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Top UK-based journalists barred from Russia



UK based journalists barred from Russia
BBC correspondents Nick Beake, Orla Guerin and Clive Myrie are all on the barred list

In reaction to UK sanctions against Russian public figures, Russia has banned key UK-based journalists and defence figures.

Clive Myrie, Orla Guerin, and Nick Beake of the BBC, as well as Director General Tim Davie, are among the 29 media figures on the list.

A spokeswoman for the BBC stated that the organisation “will continue to report independently and fairly.”

Journalists from Sky TV, the Times, the Guardian, Channel Four, and ITV are also prohibited.


Hundreds of elected British MPs have already been barred from entering Russia.

The Russian foreign ministry indicated that efforts to broaden the list would continue.

“The British journalists included on the list are involved in deliberate dissemination of false and one-sided information about Russia and events in Ukraine and Donbas,” Russia’s foreign ministry said. “With their biased assessments they also contribute to fuelling Russophobia in British society.”

In her most recent piece for the BBC, Orla Guerin reported from the Ukrainian city of Lysychansk, where she said the fabric of the city was being destroyed in a deliberate scorched earth policy. Clive Myrie reported live from Kyiv as Russian troops invaded Ukraine, attempting to capture the capital in the early days of the war.

Stuart Ramsay, the chief correspondent for Sky News, who is also on the list was wounded in a Russian ambush while reporting outside Kyiv at the same time.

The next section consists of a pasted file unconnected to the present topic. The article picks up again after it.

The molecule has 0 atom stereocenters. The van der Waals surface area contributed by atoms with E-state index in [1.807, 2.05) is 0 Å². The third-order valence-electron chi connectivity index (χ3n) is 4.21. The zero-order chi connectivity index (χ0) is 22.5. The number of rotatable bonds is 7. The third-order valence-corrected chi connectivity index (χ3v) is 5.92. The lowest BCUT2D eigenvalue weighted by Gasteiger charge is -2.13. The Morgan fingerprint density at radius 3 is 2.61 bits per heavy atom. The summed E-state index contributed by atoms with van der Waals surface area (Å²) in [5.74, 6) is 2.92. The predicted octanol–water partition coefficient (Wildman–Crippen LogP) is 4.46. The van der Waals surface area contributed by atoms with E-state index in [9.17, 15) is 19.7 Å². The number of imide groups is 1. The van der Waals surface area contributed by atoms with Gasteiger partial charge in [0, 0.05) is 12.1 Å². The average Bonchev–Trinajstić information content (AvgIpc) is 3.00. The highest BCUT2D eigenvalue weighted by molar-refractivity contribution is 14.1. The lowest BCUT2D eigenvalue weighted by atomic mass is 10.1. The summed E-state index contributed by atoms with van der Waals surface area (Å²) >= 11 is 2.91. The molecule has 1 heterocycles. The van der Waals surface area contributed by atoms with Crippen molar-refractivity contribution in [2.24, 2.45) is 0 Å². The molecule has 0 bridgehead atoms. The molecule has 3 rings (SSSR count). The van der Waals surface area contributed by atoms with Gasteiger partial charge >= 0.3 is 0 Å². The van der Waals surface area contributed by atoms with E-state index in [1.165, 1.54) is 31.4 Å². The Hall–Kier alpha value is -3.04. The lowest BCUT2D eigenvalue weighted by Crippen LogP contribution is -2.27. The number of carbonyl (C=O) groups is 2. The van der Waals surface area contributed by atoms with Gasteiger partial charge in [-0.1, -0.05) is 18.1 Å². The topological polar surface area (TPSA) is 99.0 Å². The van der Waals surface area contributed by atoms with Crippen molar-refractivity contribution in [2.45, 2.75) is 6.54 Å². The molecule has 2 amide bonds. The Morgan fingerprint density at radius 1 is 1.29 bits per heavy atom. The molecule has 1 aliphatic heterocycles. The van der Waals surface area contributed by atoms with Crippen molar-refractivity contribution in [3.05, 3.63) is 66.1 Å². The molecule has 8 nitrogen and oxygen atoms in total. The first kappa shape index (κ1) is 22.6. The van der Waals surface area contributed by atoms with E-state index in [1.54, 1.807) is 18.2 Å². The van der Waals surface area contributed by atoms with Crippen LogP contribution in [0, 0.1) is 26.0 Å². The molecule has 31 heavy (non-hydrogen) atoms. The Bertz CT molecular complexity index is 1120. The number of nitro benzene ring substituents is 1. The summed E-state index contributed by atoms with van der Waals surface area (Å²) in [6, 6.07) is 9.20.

John Witherow, editor of The Times, Chris Evans of the Telegraph, Katharine Viner of the Guardian, and Ted Verity of the Daily Mail are among the other high-profile journalists on the list.


On the list are Guardian correspondents Shaun Walker and Luke Harding, as well as BBC presenters Sophy Ridge, Nick Robinson, and Cathy Newman, columnists Con Coughlin and Gideon Rachman, and Russia expert Mark Galeotti.

After having lived in Russia for more than a decade, Shaun Walker said he was not in a hurry to return, but it was nevertheless a “really strange/sad feeling” to be on the list.

Russia has shut down independent media sites and made reporting on its war in Ukraine that it views to be “false information” illegal. Moscow refers to its invasion as a “special military operation,” rather than a war.

Russia has also used the term “foreign agent” to describe journalists and other people it doesn’t like. On Tuesday, the European Court of Human Rights concluded that the legislation in question infringed on the rights of persons implicated.


There are prominent members in the armed forces who are not journalists on the sanctions list, notably Royal Navy Chief Adm Sir Ben Key and Air Force Chief Sir Michael Wigston. Alex Cresswell, the head of Thales UK, and other senior colleagues, as well as a number of top BAE Systems executives, including the company’s overall CEO Charles Woodburn, have been forbidden from entering Russia.



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